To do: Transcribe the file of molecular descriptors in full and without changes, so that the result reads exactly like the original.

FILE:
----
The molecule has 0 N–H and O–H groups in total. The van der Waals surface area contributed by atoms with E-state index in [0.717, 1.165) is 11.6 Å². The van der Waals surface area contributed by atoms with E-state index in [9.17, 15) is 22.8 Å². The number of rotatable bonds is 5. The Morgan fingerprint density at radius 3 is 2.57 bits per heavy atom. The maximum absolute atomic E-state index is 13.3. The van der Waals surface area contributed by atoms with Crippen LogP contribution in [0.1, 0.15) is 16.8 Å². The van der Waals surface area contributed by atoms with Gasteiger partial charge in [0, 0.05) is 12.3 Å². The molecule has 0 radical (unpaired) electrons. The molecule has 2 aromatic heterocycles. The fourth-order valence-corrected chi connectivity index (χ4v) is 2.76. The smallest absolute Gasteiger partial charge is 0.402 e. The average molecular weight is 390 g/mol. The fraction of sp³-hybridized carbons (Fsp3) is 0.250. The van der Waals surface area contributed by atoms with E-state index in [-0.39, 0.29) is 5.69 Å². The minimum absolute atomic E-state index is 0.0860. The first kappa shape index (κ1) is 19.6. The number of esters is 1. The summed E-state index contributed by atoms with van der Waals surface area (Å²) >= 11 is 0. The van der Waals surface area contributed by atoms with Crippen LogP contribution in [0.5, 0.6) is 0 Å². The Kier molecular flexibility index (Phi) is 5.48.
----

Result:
The molecule has 0 N–H and O–H groups in total. The van der Waals surface area contributed by atoms with E-state index in [0.717, 1.165) is 11.6 Å². The van der Waals surface area contributed by atoms with E-state index in [9.17, 15) is 22.8 Å². The number of rotatable bonds is 5. The Morgan fingerprint density at radius 3 is 2.57 bits per heavy atom. The maximum absolute atomic E-state index is 13.3. The van der Waals surface area contributed by atoms with Crippen LogP contribution in [0.1, 0.15) is 16.8 Å². The van der Waals surface area contributed by atoms with Gasteiger partial charge in [0, 0.05) is 12.3 Å². The molecule has 0 radical (unpaired) electrons. The molecule has 2 aromatic heterocycles. The fourth-order valence-corrected chi connectivity index (χ4v) is 2.76. The smallest absolute Gasteiger partial charge is 0.402 e. The average molecular weight is 390 g/mol. The fraction of sp³-hybridized carbons (Fsp3) is 0.250. The van der Waals surface area contributed by atoms with E-state index in [-0.39, 0.29) is 5.69 Å². The minimum absolute atomic E-state index is 0.0860. The first kappa shape index (κ1) is 19.6. The number of esters is 1. The summed E-state index contributed by atoms with van der Waals surface area (Å²) >= 11 is 0. The van der Waals surface area contributed by atoms with Crippen LogP contribution in [0.5, 0.6) is 0 Å². The Kier molecular flexibility index (Phi) is 5.48.